By Elz Cuya
In celebration of National Poetry Month, I sought a story on traveling poets — it wasn’t difficult. It seems that the theme of journeying is a universal one. Here, Joi Barrios, author of Sweetened Fruit and Other Love Poems, talks about the poetry that speaks through journeying. While Abena Songbird, author of Bitterroot; A Way to Heal, talks about the journey that lies in poetry.
Traveling to Korea and Japan helped shape the poetry of Joi Barrios, but it also caused her to take deeper roots in her native homeland. As a professor of the University of the Philippines, she traveled to Korea on research, then lived in Japan on a visiting professorship at the Osaka University of Foreign Studies. Her recently published book, Sweetened Fruit and Other Love Poems, define and redefine love against the backdrop of living in a foreign country.
“Poetry can speak of what is not said and yet say more. Poetry also speaks in a way that can be read in so many different ways.” In a poem entitled Leaving Home, Joi writes, about her experience in Korea. “The tongue trips over/ this foreign tongue,/ I speak and my love/ does not hear/ what I say,/ what I do not say./ He speaks,/ and I cannot tell apart what is true,/ what is not.”
“Living in Japan, I really felt like I moved into the First World,” Joi says. Unlike the Philippines, there is water all the time, and electricity all the time.” But in her travels, she only finds herself more aware of the Filipino experience, that is, the Filipino experience in a foreign land.
Many Filipinos leave the Philippines for economic reasons. “There are Filipino domestic workers in Hong Kong, Filipino entertainers in Japan, and Filipino nurses in the United States. So those are the things that I notice. When I’m in Japan, I don’t write about Mt. Fuji, I write about the Filipino dancers in Japan. When I’m in the states, I don’t write about the Golden Gate, I write about the Filipinos who came before me and tried to make it in the states.
“Travel enriches me because I see things differently, I’m exposed to new ideas and cultures. But even as I travel, I find myself rooted even more to Philippine society. Like in an epic, the most traditional form of poetry, the hero goes out to search for something, encounters many struggles, dies, then is enlightened to life again. This is true for many Filipinos who must leave the Philippines. As a writer, this is true for me too. I have to leave my country, in order to take root in my country.”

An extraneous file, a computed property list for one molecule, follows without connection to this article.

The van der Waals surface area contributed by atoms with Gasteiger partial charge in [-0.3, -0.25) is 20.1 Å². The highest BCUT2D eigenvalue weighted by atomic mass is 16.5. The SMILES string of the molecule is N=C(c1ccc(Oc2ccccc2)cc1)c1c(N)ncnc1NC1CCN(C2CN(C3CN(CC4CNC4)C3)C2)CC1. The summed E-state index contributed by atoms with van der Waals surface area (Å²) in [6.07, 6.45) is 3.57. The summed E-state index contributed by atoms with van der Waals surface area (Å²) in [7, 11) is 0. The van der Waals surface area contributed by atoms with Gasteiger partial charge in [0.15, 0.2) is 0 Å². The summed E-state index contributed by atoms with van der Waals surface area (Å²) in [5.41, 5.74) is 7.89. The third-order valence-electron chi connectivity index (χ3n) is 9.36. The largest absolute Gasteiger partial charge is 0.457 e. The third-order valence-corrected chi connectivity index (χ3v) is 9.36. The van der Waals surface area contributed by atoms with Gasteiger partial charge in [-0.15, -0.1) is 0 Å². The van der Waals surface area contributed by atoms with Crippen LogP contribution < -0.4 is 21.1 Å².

Native American Abena Songbird traveled all of her life. This not only speaks of the nomadic nature of the Native American culture, but also of the forced relocation of many Indian Tribes. And it was through this travel that Abena found her identity. At nineteen she ran away from home to Albuquerque, New Mexico where she heard an Acoma Pueblo Poet named Simon Ortiz. “He was a tremendous inspiration. He was speaking about the land, and I found a whole new self in me. Like I could be a poet myself.”
And in this season of Powwow, Indians travel to reunite, sing, dance and pray. Native Americans reconnect with the natural world and each other. “The sweet grass and sage, the hawks, crows and eagles you see on the way, connects you to Mother Earth. You become part of the journey, roaming like a herd. Dancing together, drumming together, and sharing stories.”
Why is writing so important to her? “I write for survival,” she says. I have to express myself, and pay tribute to what I’ve gone through. Sometimes, I wonder where the words come from; it’s as if voices of the past come through me. Sometimes I hear whispers in dreams, the wind in the trees and water songs-they all feed my writing.”
In a poem that illustrates her need for self-expression, she writes, “I fell from a great distance. I died more than once and yet I lived to tell it. And it seemed most urgent, the telling, to get it right, to connect with someone else who died to live.”
Just as Joi Barrios made reference to the journey of the epic hero, Abena too shares the same point of view. “It’s as if I had to die to old ways of being and old ways of looking at things, and then journey to a rebirth. Writing allows me to tell the story of that journey.” And for Abena, the journey is within.